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America First: The past and future of an idea

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America First: The past and future of an idea

Jefferson Cowie, Darren Dochuk, David Farber, Michael Froman, Beverly Gage, Maria Cristina Garcia, Nicole Hemmer, William Hitchcock, Geoffrey Kabaservice, Robert Kagan, Melvyn Leffler, David Milne, Christopher Nichols, Andrew Preston

Thursday, April 26, 2018
8:15AM - 5:00PM (EDT)
Event Details

 

The 2018 William and Carol Stevenson Conference

AMERICA FIRST: The Past and Future of an Idea

8:15 a.m.                                 Welcome by Bill Antholis, Director of the Miller Center

8:30 10:00 a.m.                    Panel 1: America First in the Era of Global Conflict, 1914–1945

In the interwar years, the ideology of “America First” spread across the United States, taking root in public discourse and deeply shaping U.S. foreign policy. Where did the ideas that underpinned “America First” come from? Were they new or did they have a long history? Who emerged as its most effective spokesmen and why? How did these ideas make such rapid headway into American public life? And what became of “America First” in the course of the Second World War?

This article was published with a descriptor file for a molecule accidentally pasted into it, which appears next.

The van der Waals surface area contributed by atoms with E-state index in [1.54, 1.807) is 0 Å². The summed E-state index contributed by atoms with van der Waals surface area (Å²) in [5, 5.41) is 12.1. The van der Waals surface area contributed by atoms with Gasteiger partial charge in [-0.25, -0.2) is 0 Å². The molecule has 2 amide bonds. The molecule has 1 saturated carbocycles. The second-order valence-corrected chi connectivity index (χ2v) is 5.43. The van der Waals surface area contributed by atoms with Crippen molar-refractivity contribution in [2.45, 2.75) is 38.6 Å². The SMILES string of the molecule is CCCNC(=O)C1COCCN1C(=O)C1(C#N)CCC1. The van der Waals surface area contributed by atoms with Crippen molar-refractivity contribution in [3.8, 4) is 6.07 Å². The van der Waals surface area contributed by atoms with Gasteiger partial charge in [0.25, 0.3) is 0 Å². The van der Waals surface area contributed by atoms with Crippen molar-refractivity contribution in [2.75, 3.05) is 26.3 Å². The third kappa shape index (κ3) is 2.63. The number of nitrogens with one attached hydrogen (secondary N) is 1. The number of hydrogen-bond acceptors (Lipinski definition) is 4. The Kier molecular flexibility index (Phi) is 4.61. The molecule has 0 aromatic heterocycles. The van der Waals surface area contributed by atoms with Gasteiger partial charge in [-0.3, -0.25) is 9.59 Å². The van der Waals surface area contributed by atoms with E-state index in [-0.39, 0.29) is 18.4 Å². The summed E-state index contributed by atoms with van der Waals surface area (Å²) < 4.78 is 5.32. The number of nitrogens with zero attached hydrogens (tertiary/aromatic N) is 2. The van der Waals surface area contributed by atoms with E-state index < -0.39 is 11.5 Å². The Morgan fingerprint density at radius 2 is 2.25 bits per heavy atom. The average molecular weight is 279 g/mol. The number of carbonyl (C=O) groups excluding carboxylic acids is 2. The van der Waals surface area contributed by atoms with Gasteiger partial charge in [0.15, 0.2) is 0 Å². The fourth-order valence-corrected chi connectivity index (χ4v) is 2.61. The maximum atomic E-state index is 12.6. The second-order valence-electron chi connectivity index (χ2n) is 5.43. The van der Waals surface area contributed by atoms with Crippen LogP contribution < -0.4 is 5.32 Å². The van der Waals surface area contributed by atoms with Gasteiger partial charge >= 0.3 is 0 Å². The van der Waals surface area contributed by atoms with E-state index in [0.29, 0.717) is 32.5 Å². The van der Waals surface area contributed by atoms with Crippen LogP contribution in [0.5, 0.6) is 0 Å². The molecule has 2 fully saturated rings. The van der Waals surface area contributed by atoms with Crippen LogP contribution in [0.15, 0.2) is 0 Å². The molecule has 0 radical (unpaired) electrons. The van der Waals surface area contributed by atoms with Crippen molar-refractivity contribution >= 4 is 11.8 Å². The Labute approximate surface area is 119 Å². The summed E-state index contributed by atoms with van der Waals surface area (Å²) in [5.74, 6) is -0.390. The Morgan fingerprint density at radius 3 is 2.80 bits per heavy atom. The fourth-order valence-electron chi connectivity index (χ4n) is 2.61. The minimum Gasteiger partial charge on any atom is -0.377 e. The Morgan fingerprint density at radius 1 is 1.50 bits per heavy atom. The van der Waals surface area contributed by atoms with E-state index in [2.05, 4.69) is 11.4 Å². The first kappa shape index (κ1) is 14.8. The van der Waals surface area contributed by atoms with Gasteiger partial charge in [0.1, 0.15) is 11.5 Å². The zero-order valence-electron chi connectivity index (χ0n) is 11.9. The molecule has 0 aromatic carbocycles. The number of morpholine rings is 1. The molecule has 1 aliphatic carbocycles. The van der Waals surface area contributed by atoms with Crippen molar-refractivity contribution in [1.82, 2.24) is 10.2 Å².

“America First in American History”

Andrew Preston, Cambridge University

“America First, American Isolationism, and the Coming of World War II”

Christopher Nichols, Oregon State University

“Transcending America First: FDR and American Internationalism”

David Milne, University of East Anglia

10:00 10:30 a.m.                  Coffee Break

 

10:30 a.m.  12:00 p.m.           Panel 2: America First in Cold War America, 1945–1968

The United States relied upon a global alliance to defeat Germany and Japan in the Second World War, and postwar U.S. leaders committed America to build enduring global alliances as well as new economic structures to sustain America’s security. Yet even at the height of America’s “internationalist” moment, the ideas that had animated America First endured. Where did “America First” go during the early Cold War? What kinds of arguments were made in favor of it at a time of American global dominance? And did those voices shape a resurgence of America First?

“The Old Isolationists in a New Era” 

David Farber, University of Kansas

“McCarthyism, anti-Communism, and America First”

Beverly Gage, Yale University

“Conservative Intellectuals and Critique of Cold War/New Deal/Great Society America”   

Geoffrey Kabaservice, Niskanen Center

 

1:002:30 p.m.                      Panel 3: America First in the Age of Globalization, 1968–2018

Part I: The Global Economy